Since then I have used a GoLite Breeze for over 500 miles of backpacking and dayhiking. My longest continuous trip was a 4 day trip. I took enough food for 6 days because I wasn't sure what my daily mileage would be and there were no opportunities for resupply. I think with food and water it max'd out at around 27 lbs. The weight wasn't that much of a problem for my shoulders. At over 20 lbs I do tend to notice the shoulder strain some. My buddy used his Breeze last year on his PCT thru-hike and said that at times he was a little over 30 lbs when he was in the desert. I believe he said that was a little uncomfortable at first on his shoulders, but that his shoulders toughened up after a while and that it wasn't that bad. GoLite use to state that the maximum carry weight was 30 lbs but that it was more comfortable for loads of 20 lbs or less. I really like my Breeze pack. It is light weight, the net pockets are wonderful and I like the freedom of not having a hip belt. The lack of a hip belt makes it easier to walk with a normal gait, twist around obstacles and remove/put on your pack (this makes crawling over/under blowdowns and other obstacles much easier). I even attach PowerAide bottles to the front shoulder straps with shockcord and use them to hold drinking water...this acts as a counter balance to the weight on your back and makes the whole pack 'ride' better. It is also my pack choice for dayhikes, I use two sections of a zrest for a back support and put most everything else in the mesh pockets...it is lighter weight and more comfortable than any of my other day packs.
I guess what I am trying to say it to not rule out this pack because sometimes your pack weight will exceed 20 lbs. When I did my thru-hike I would shift the weight between my shoulders and my hips by making adjustments to my pack, but I think for me, I was usually more comfortable with more of the weight on my shoulders. If you don't feel comfortable unless most of the weight is on your hips, you should take that into consideration and probably stay away from packs that don't have a hip belt AND A GOOD WEIGHT TRANSFER SYSTEM.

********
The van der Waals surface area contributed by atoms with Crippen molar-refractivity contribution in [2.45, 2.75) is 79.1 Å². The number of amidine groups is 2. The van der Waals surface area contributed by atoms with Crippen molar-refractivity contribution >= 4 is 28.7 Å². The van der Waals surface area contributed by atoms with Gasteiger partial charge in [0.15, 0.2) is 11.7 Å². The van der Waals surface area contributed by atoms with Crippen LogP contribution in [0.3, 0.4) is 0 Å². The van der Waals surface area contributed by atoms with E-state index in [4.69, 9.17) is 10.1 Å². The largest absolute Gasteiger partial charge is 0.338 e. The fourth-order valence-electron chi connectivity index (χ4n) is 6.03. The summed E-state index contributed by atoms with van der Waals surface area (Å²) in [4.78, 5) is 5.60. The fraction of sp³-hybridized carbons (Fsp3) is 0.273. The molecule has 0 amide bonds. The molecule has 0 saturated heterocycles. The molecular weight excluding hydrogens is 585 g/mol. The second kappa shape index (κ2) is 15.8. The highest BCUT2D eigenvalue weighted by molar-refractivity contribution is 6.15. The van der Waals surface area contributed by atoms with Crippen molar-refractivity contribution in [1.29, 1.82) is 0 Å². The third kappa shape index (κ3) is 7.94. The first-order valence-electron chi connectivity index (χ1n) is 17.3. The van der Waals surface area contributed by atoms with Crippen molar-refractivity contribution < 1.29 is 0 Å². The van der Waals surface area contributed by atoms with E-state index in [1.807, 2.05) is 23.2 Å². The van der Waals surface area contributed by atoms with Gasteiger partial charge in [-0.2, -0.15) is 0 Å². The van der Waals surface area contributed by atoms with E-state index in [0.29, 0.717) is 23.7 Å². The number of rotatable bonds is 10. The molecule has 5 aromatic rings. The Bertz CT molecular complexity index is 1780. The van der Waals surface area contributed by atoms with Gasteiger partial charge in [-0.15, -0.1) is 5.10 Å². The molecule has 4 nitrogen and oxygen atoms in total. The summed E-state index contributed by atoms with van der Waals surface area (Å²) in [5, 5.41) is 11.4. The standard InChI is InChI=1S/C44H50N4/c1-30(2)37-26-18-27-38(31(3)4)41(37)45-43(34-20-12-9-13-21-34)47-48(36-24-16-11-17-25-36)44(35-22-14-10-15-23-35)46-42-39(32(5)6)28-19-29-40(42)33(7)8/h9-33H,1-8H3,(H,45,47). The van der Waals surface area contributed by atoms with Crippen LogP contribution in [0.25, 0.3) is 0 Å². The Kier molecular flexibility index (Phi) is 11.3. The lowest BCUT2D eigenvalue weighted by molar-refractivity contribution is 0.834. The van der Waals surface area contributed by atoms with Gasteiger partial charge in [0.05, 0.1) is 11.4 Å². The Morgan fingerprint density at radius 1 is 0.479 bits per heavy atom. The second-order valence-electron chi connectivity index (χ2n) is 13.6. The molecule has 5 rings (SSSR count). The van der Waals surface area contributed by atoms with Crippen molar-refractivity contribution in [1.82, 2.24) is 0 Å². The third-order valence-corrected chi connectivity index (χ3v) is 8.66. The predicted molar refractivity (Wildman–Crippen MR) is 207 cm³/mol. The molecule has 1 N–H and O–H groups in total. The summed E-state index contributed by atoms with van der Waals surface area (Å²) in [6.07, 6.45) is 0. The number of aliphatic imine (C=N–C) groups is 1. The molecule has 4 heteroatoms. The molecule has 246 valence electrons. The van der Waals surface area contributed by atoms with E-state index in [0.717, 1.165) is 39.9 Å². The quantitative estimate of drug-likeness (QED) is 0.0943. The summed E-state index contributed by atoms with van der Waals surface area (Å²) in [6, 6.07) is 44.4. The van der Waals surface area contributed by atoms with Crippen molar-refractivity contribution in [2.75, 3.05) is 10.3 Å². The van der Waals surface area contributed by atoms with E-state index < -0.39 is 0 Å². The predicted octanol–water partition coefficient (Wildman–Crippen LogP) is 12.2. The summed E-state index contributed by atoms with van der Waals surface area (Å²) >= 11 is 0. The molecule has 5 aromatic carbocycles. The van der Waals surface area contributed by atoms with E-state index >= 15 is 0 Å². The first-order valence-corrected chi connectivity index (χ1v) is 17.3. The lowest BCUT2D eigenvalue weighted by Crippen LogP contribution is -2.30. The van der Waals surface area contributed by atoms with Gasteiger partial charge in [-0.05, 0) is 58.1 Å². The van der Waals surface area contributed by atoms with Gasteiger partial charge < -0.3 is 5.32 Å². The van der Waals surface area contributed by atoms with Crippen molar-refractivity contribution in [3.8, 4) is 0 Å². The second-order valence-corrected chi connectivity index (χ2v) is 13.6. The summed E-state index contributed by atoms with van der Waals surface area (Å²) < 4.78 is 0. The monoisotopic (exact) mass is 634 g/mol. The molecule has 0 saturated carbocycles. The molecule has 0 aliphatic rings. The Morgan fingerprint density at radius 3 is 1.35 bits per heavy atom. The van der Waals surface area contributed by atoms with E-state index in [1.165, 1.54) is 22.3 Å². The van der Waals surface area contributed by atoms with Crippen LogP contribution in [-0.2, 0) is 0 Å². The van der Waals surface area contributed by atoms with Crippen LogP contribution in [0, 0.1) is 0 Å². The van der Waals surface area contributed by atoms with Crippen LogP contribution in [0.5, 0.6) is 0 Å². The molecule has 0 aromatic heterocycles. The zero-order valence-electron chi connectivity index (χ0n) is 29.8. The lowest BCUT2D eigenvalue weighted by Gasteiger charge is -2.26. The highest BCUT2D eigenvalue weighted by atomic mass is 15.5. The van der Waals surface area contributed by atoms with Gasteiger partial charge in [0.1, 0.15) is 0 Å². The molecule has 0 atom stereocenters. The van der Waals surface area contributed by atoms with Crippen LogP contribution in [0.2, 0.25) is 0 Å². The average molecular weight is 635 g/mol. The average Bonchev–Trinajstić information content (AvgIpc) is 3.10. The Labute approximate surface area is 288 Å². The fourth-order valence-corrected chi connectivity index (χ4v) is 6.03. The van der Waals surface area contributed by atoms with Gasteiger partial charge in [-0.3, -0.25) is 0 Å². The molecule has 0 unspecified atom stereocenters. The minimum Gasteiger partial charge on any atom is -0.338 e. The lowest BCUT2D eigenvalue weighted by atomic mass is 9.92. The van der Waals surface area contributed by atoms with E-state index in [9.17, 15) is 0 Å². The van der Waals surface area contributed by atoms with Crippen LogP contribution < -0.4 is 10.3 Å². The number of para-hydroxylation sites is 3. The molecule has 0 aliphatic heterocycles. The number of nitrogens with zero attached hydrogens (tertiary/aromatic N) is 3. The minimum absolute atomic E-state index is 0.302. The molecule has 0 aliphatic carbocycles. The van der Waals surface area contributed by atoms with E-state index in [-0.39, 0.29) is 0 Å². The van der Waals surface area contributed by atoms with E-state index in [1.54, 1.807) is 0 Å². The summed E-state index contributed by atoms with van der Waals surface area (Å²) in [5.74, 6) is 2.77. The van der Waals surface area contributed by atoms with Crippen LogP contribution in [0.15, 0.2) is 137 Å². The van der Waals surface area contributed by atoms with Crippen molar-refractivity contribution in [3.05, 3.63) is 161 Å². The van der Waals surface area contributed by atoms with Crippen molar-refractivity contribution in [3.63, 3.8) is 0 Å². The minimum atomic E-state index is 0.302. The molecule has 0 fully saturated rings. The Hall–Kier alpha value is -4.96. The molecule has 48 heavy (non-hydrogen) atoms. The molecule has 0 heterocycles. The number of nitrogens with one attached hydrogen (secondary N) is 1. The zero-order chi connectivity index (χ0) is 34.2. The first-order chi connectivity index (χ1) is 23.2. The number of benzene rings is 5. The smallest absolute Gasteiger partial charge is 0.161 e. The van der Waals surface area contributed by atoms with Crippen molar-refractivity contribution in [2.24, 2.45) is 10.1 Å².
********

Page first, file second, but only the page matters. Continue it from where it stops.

During my last two trips into the Smokys I hiked with the hipbelt undone. I actually liked it, much to my suprise. For some odd reason, my shoulders would not hurt much during the day, but when I got into camp, I could feel a bit of tenderness where the pack straps were.
Are there any durability issues to worry about with the GoLite stuff? I know the packcloth is pretty lightweight, and so has to be treated a bit gently, but what about seams, etc? The netting?
One year of pretty hard use with a GoLite Gust, no problems with seams or anything else to date.
recently picked up the breeze on sale. very nice needlework, looks strong enough to put up with a lot of abuse. have not used it for other than daybag yet as my homemade bag had larger mesh pockets and more volume. i use gatoraid bottles(32 oz.) for water and after stuffing all my gear into the breeze it is next to impossible to get them into the mesh side pockets. a couple 20 oz. bottles would probly work fine. i love the mesh back pocket as a place to store damp things( tevas, ground cloth, etc.) i wil use it for backpacking sooner or later but i really have to get the bulk of my gear under control first.